Thirty-four-year-old jewelry-maker Joel Aparece suffered from polio when he was barely a year old. His family’s house in Monkayo, Compostela Valley (southeastern Philippines) was too far from hospitals or health centers then. His parents eventually reached medical help, only to find out that their child would never be able to walk.
For most of his life, Joel lived either crawling or walking with wooden crutches. But his impairment did not push him to self-pity. When he began to assist in his father’s carpentry workshop at six years old, Joel discovered abilities he didn’t expect he could do. That discovery gave him hope and developed in him a cheerful disposition.
When he entered elementary school, Joel was lucky to receive leg braces from an NGO. But the help did not last long. As he grew up, the braces became tight until he abandoned them altogether. Getting a wheelchair was also out of the question, because his family could not afford it.
When he attended high school, he would sometimes seek the help of a friend to weld leg braces for him. But, again, that was not sustainable. So he went through vocational school — learning computer technology, carpentry, food processing, and jewelry-making — using wooden crutches. Those were the same type of crutches he used when he got married some years later. The couple now has two lovely daughters aged three and four.
Then typhoon Bopha came on December 4, 2012. It claimed more than 1,900 lives.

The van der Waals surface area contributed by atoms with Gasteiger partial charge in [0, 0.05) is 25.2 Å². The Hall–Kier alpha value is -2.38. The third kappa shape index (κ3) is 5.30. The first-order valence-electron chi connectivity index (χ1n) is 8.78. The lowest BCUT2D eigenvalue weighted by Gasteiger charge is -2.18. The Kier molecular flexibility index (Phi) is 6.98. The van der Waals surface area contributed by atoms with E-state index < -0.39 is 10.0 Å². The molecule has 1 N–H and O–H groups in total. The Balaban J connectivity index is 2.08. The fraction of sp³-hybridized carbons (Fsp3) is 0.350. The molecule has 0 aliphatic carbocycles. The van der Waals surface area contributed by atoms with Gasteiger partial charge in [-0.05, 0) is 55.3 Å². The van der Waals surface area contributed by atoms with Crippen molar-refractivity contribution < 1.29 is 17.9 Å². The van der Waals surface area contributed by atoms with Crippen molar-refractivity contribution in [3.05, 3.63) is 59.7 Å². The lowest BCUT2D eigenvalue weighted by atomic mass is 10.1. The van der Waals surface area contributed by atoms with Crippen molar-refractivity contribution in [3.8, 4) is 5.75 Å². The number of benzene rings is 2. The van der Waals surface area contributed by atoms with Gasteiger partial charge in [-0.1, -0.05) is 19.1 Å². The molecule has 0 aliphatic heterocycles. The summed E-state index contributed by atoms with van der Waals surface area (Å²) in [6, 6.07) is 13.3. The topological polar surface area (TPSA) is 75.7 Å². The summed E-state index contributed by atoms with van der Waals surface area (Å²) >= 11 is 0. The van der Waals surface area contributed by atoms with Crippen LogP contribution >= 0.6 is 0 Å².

But luck seemed to favor the Apareces on that fateful day.
Joel’s wife and kids were away for vacation in Agusan del Norte, a two-hour bus ride from Monkayo; Joel stayed with his elderly parents. When the typhoon was at its worst — it was dawn — Joel helped his parents move to a relative’s house which was on higher ground. But it did not go too easily. While his mother was able to transfer fast, he had difficulty with his father who was suffering from stroke. Mad winds and rain were whipping Joel as he ushered his father out of their house with the help of a rescuer.
When the storm had passed, Joel’s house and jewelry workshop were gone. Death and chaos were everywhere. For the next few days, the Apareces depended on relief goods distributed to them, as well as on those given by relatives from nearby provinces. Hunger prevailed.
On December 20, Joel’s wife and daughters reunited with him in the tent that he soon built for his family. They felt miserable, but never lost hope: Joel used his carpentry skills to earn money for their basic needs in those days.
On December 23, Joel first met Handicap International, which was assessing the storm’s impact on people with disabilities, as well as distributing non-food items. The organization immediately gave Joel crutches and a wheelchair, as well as a shelter kit. Joel was overjoyed. A few months later, Joel finally received the custom-fit leg braces he now wears. Thus, despite all the destruction in his place, Joel found new reasons for greater hope.
“I had something missing before the storm came [i.e. the ability to move easily],” says Joel. “But [after receiving the assistive devices], it seems that I have received more than I ever lacked!”
That’s why Joel also describes the storm a blessing in disguise. Now he can go on his own to his new workshop, about a mile from the resettlement house granted to him by an NGO. He is also able to enjoy family life better. “Now I can put my kids on my lap!” — something he could not do without a well-fitted wheelchair. Joel can fetch water by himself as well, and a hundred other household chores which used to be impossible for him to do.
In an interview with Handicap International, Joel was working comfortably in his jewelry workshop. He was handling pieces of silver to create another bracelet. What shone through, however, was the fact that the impact Handicap International and its sponsors made was nothing less than precious.